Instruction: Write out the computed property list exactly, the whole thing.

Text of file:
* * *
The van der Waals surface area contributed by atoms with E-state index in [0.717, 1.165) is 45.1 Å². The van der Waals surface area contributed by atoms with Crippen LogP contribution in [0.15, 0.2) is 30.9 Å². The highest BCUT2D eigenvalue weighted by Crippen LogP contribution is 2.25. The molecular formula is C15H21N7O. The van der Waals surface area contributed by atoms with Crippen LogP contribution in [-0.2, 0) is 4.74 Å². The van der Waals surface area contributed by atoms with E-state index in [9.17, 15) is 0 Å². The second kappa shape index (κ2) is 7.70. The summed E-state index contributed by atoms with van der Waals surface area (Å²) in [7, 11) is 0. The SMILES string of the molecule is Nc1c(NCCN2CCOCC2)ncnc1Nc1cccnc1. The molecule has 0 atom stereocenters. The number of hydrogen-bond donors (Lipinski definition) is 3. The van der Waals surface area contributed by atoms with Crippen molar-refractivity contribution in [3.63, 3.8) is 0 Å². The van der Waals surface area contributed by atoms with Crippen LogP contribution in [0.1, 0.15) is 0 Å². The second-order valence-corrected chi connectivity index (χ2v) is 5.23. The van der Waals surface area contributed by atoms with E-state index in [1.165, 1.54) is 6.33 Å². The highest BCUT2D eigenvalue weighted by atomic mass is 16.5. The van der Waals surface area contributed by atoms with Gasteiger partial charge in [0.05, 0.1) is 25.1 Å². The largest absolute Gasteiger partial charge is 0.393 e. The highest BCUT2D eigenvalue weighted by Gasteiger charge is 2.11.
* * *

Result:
The van der Waals surface area contributed by atoms with E-state index in [0.717, 1.165) is 45.1 Å². The van der Waals surface area contributed by atoms with Crippen LogP contribution in [0.15, 0.2) is 30.9 Å². The highest BCUT2D eigenvalue weighted by Crippen LogP contribution is 2.25. The molecular formula is C15H21N7O. The van der Waals surface area contributed by atoms with Crippen LogP contribution in [-0.2, 0) is 4.74 Å². The van der Waals surface area contributed by atoms with E-state index in [9.17, 15) is 0 Å². The second kappa shape index (κ2) is 7.70. The summed E-state index contributed by atoms with van der Waals surface area (Å²) in [7, 11) is 0. The SMILES string of the molecule is Nc1c(NCCN2CCOCC2)ncnc1Nc1cccnc1. The molecule has 0 atom stereocenters. The number of hydrogen-bond donors (Lipinski definition) is 3. The van der Waals surface area contributed by atoms with Crippen molar-refractivity contribution in [3.63, 3.8) is 0 Å². The van der Waals surface area contributed by atoms with Crippen LogP contribution in [0.1, 0.15) is 0 Å². The second-order valence-corrected chi connectivity index (χ2v) is 5.23. The van der Waals surface area contributed by atoms with E-state index in [1.165, 1.54) is 6.33 Å². The highest BCUT2D eigenvalue weighted by atomic mass is 16.5. The van der Waals surface area contributed by atoms with Gasteiger partial charge in [0.05, 0.1) is 25.1 Å². The largest absolute Gasteiger partial charge is 0.393 e. The highest BCUT2D eigenvalue weighted by Gasteiger charge is 2.11.